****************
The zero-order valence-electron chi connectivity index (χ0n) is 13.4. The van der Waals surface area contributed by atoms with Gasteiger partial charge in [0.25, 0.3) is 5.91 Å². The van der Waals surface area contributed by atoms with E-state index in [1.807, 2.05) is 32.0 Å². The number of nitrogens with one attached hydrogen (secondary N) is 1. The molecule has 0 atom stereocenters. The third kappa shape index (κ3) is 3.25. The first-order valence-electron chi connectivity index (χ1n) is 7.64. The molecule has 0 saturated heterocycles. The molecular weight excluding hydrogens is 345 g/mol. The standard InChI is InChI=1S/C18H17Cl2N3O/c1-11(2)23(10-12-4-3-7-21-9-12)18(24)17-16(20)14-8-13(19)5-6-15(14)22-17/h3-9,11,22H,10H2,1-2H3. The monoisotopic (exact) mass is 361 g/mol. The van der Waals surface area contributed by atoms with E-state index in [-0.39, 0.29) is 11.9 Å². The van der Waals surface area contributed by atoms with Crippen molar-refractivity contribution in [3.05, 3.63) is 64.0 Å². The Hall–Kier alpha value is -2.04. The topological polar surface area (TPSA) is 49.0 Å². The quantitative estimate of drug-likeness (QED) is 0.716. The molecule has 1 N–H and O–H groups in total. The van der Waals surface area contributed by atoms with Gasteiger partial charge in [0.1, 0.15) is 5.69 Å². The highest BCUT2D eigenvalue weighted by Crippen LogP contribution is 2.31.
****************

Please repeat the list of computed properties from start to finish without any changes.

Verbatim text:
The zero-order valence-electron chi connectivity index (χ0n) is 13.4. The van der Waals surface area contributed by atoms with Gasteiger partial charge in [0.25, 0.3) is 5.91 Å². The van der Waals surface area contributed by atoms with E-state index in [1.807, 2.05) is 32.0 Å². The number of nitrogens with one attached hydrogen (secondary N) is 1. The molecule has 0 atom stereocenters. The third kappa shape index (κ3) is 3.25. The first-order valence-electron chi connectivity index (χ1n) is 7.64. The molecule has 0 saturated heterocycles. The molecular weight excluding hydrogens is 345 g/mol. The standard InChI is InChI=1S/C18H17Cl2N3O/c1-11(2)23(10-12-4-3-7-21-9-12)18(24)17-16(20)14-8-13(19)5-6-15(14)22-17/h3-9,11,22H,10H2,1-2H3. The monoisotopic (exact) mass is 361 g/mol. The van der Waals surface area contributed by atoms with E-state index in [-0.39, 0.29) is 11.9 Å². The van der Waals surface area contributed by atoms with Crippen molar-refractivity contribution in [3.05, 3.63) is 64.0 Å². The Hall–Kier alpha value is -2.04. The topological polar surface area (TPSA) is 49.0 Å². The quantitative estimate of drug-likeness (QED) is 0.716. The molecule has 1 N–H and O–H groups in total. The van der Waals surface area contributed by atoms with Gasteiger partial charge in [0.1, 0.15) is 5.69 Å². The highest BCUT2D eigenvalue weighted by Crippen LogP contribution is 2.31.